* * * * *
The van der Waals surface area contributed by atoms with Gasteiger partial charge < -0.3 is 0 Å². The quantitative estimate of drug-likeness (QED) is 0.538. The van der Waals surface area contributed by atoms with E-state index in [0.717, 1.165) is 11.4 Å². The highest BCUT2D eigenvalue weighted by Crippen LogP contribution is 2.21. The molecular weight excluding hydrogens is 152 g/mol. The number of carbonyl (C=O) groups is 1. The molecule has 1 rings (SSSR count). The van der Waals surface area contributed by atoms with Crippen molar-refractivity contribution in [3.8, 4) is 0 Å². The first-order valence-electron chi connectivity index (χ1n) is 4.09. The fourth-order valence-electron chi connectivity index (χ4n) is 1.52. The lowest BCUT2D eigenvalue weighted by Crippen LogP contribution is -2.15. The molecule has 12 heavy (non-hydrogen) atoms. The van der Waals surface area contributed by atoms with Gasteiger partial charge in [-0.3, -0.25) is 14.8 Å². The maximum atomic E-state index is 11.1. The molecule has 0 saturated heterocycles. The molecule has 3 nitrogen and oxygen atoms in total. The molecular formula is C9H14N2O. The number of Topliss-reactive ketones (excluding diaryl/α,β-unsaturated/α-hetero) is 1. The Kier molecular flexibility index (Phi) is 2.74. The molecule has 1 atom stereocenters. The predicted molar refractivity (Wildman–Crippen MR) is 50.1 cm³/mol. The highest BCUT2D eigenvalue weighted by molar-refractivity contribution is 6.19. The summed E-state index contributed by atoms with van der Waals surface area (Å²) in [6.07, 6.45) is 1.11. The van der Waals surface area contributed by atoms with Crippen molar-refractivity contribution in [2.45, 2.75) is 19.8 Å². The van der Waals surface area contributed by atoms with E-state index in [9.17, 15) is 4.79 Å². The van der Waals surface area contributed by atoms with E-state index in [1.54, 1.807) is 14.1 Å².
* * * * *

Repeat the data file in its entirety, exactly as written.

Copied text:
The van der Waals surface area contributed by atoms with Gasteiger partial charge < -0.3 is 0 Å². The quantitative estimate of drug-likeness (QED) is 0.538. The van der Waals surface area contributed by atoms with E-state index in [0.717, 1.165) is 11.4 Å². The highest BCUT2D eigenvalue weighted by Crippen LogP contribution is 2.21. The molecular weight excluding hydrogens is 152 g/mol. The number of carbonyl (C=O) groups is 1. The molecule has 1 rings (SSSR count). The van der Waals surface area contributed by atoms with Crippen molar-refractivity contribution in [3.8, 4) is 0 Å². The first-order valence-electron chi connectivity index (χ1n) is 4.09. The fourth-order valence-electron chi connectivity index (χ4n) is 1.52. The lowest BCUT2D eigenvalue weighted by Crippen LogP contribution is -2.15. The molecule has 12 heavy (non-hydrogen) atoms. The van der Waals surface area contributed by atoms with Gasteiger partial charge in [-0.3, -0.25) is 14.8 Å². The maximum atomic E-state index is 11.1. The molecule has 0 saturated heterocycles. The molecule has 3 nitrogen and oxygen atoms in total. The molecular formula is C9H14N2O. The number of Topliss-reactive ketones (excluding diaryl/α,β-unsaturated/α-hetero) is 1. The Kier molecular flexibility index (Phi) is 2.74. The molecule has 1 atom stereocenters. The predicted molar refractivity (Wildman–Crippen MR) is 50.1 cm³/mol. The highest BCUT2D eigenvalue weighted by molar-refractivity contribution is 6.19. The summed E-state index contributed by atoms with van der Waals surface area (Å²) in [6.07, 6.45) is 1.11. The van der Waals surface area contributed by atoms with Crippen molar-refractivity contribution in [2.45, 2.75) is 19.8 Å². The van der Waals surface area contributed by atoms with E-state index in [9.17, 15) is 4.79 Å². The van der Waals surface area contributed by atoms with E-state index in [1.54, 1.807) is 14.1 Å².